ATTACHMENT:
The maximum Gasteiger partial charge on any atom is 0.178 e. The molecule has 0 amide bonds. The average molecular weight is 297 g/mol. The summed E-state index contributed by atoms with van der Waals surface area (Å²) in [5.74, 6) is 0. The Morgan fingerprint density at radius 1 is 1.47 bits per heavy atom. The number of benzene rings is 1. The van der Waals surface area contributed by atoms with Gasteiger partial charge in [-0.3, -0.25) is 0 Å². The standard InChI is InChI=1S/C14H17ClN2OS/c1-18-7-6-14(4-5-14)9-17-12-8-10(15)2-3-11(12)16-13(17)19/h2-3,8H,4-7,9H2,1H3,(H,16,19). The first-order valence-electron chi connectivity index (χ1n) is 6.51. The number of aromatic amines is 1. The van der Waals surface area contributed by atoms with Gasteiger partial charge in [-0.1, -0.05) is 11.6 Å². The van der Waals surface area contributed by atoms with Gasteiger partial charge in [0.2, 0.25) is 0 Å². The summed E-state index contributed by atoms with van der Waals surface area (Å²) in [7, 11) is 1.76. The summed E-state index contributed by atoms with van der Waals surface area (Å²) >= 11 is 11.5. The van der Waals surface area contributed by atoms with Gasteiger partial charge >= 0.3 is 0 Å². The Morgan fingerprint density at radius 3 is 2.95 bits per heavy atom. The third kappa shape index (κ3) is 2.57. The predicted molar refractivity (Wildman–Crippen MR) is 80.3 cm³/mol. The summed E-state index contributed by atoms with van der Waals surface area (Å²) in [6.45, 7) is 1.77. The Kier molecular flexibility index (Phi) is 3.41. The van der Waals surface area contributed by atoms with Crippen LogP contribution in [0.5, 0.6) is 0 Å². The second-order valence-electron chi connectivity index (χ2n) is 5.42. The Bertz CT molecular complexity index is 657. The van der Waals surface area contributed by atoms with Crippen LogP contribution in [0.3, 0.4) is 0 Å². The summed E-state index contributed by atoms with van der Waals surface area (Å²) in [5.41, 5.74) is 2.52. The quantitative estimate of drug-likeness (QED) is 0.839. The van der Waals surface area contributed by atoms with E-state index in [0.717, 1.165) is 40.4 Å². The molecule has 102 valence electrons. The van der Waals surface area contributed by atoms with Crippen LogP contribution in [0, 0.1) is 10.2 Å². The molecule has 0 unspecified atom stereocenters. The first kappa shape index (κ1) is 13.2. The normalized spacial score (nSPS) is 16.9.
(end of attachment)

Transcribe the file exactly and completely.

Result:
The maximum Gasteiger partial charge on any atom is 0.178 e. The molecule has 0 amide bonds. The average molecular weight is 297 g/mol. The summed E-state index contributed by atoms with van der Waals surface area (Å²) in [5.74, 6) is 0. The Morgan fingerprint density at radius 1 is 1.47 bits per heavy atom. The number of benzene rings is 1. The van der Waals surface area contributed by atoms with Gasteiger partial charge in [-0.3, -0.25) is 0 Å². The standard InChI is InChI=1S/C14H17ClN2OS/c1-18-7-6-14(4-5-14)9-17-12-8-10(15)2-3-11(12)16-13(17)19/h2-3,8H,4-7,9H2,1H3,(H,16,19). The first-order valence-electron chi connectivity index (χ1n) is 6.51. The number of aromatic amines is 1. The van der Waals surface area contributed by atoms with Gasteiger partial charge in [-0.1, -0.05) is 11.6 Å². The van der Waals surface area contributed by atoms with Gasteiger partial charge in [0.2, 0.25) is 0 Å². The summed E-state index contributed by atoms with van der Waals surface area (Å²) in [7, 11) is 1.76. The summed E-state index contributed by atoms with van der Waals surface area (Å²) >= 11 is 11.5. The van der Waals surface area contributed by atoms with Gasteiger partial charge >= 0.3 is 0 Å². The Morgan fingerprint density at radius 3 is 2.95 bits per heavy atom. The third kappa shape index (κ3) is 2.57. The predicted molar refractivity (Wildman–Crippen MR) is 80.3 cm³/mol. The summed E-state index contributed by atoms with van der Waals surface area (Å²) in [6.45, 7) is 1.77. The Kier molecular flexibility index (Phi) is 3.41. The van der Waals surface area contributed by atoms with Crippen LogP contribution in [0.5, 0.6) is 0 Å². The second-order valence-electron chi connectivity index (χ2n) is 5.42. The Bertz CT molecular complexity index is 657. The van der Waals surface area contributed by atoms with Crippen LogP contribution in [0.3, 0.4) is 0 Å². The summed E-state index contributed by atoms with van der Waals surface area (Å²) in [5.41, 5.74) is 2.52. The quantitative estimate of drug-likeness (QED) is 0.839. The van der Waals surface area contributed by atoms with E-state index in [0.717, 1.165) is 40.4 Å². The molecule has 102 valence electrons. The van der Waals surface area contributed by atoms with Crippen LogP contribution in [0, 0.1) is 10.2 Å². The molecule has 0 unspecified atom stereocenters. The first kappa shape index (κ1) is 13.2. The normalized spacial score (nSPS) is 16.9.